Westerfield: Chapter 4

Local verbal history still echoes tales about the founder of Westerfield. The people here still fear him. Nefarious and important during the old days, from the way the elders whisper his name...well it causes one to think his spirit still wonders around. Everything the town is today has a direct correlation to an action the founder took. He drew the plans of the town upon being forced to relinquish control to the state for at one time, all of the land of Westerfield belonged to him and the state feared he would start abusing his power as a landowner. Edmund was an intelligent man; he made his living as an architect and cotton trader and was known for his discipline in every avenue of his life. Everything that bared his name had to follow his rules and meet his own set standards. He showed blatant disregard for the comfort and wants of others as in his mind, only the meeting of the standard mattered. The only showing any amount of caring went towards his family.

Walking through town I am amazed at how his high standards have survived the test of time. The architecture of Westerfield still bares his designs, and his plantation, while greatly reduced in size, still stretches ten acres across. It lays foul, waiting for an heir of Westerfield to claim it. Many here believe it will stay that way till then end of time, not believing any of the line to exist; the general opinion is that the bloodline has ended with Edmund Westerfields sons. With all of his good fortune, many people here in Westerfield were jealous of Sir Edmund. He was the only person in the area to have three healthy sons, able to work for many hours and keep his large plantation running smoothly. Sons were highly prized back then, and for him to have three...well that was almost unheard of. Even during the time of Edmund and his family many hunters who went into the forest became lost forever.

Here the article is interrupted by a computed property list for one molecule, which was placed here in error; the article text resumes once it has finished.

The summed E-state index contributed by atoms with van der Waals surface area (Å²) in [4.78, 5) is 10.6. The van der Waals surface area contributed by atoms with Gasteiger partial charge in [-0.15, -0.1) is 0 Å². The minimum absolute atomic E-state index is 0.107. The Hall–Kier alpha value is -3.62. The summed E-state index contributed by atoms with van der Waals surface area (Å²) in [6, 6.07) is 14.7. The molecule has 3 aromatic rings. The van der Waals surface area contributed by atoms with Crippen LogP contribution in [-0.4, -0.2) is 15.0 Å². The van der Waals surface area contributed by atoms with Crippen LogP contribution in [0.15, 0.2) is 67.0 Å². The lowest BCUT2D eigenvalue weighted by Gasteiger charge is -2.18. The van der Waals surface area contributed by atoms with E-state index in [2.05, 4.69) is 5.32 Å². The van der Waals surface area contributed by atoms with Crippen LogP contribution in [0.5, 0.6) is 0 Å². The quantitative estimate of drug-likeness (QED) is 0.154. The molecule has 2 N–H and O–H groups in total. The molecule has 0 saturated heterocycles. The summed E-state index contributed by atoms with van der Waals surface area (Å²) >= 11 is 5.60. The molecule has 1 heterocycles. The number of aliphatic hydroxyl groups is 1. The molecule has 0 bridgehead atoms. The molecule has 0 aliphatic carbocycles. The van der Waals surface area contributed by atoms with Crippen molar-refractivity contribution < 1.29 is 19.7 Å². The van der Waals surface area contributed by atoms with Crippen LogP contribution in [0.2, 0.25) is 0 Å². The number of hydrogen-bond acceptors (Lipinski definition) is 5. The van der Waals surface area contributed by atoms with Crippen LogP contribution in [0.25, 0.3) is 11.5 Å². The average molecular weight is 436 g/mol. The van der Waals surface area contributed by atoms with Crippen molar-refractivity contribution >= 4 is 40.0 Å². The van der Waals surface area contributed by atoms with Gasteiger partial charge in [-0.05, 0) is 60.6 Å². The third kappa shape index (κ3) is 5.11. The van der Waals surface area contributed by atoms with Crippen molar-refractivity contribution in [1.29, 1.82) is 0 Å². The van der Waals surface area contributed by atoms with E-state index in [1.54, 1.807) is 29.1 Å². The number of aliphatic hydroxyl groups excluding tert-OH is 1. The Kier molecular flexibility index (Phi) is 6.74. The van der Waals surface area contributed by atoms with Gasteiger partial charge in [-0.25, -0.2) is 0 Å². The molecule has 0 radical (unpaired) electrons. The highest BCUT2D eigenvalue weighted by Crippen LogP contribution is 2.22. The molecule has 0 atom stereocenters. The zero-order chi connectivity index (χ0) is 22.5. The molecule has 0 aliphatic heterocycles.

Another source of his luck was Edmund's marriage to a beautiful woman named Emilie; she was kind-hearted and knew everyone in town by name. However her eyes and hair caused her to stick out from everyone in town, and the Westerfields lived in a town and time where being different could turn out to be very deadly. She and her two oldest sons had dark, blood red hair and crimson, almost black at times eyes. When religion found its way to Westerfield, and a church built, a missionary took up residence as the new preacher. He was very strong in his beliefs and automatically judged Emilie and her sons. Whenever she was not in church, he made a jab at the family’s faith. Finally, Edmund called the preacher out on it. The young preacher's ways were overbearing and Edmund would have no blemish on his family name, especially at the hands of a man of god. That calling out is when the life of the family Westerfield took a turn for the worst.


Pastor Grant was a stocky young man, near the age of twenty-eight. Fresh out of seminary school he had become a missionary. Everywhere he went he spread his faith and one day on his travels he ventured upon the settlement town of Westerfield. He spent a week there, preaching and convincing many locals that they needed a church to worship at. All was looking good as more and more townsfolk converted to Christianity, and found god. Grant was a very happy man, though slightly too enthused in his work. About his fifth day into the mission trip, he met Emilie. She had lost her balance while shopping in the market and Grant had helped her to her feet.

The End

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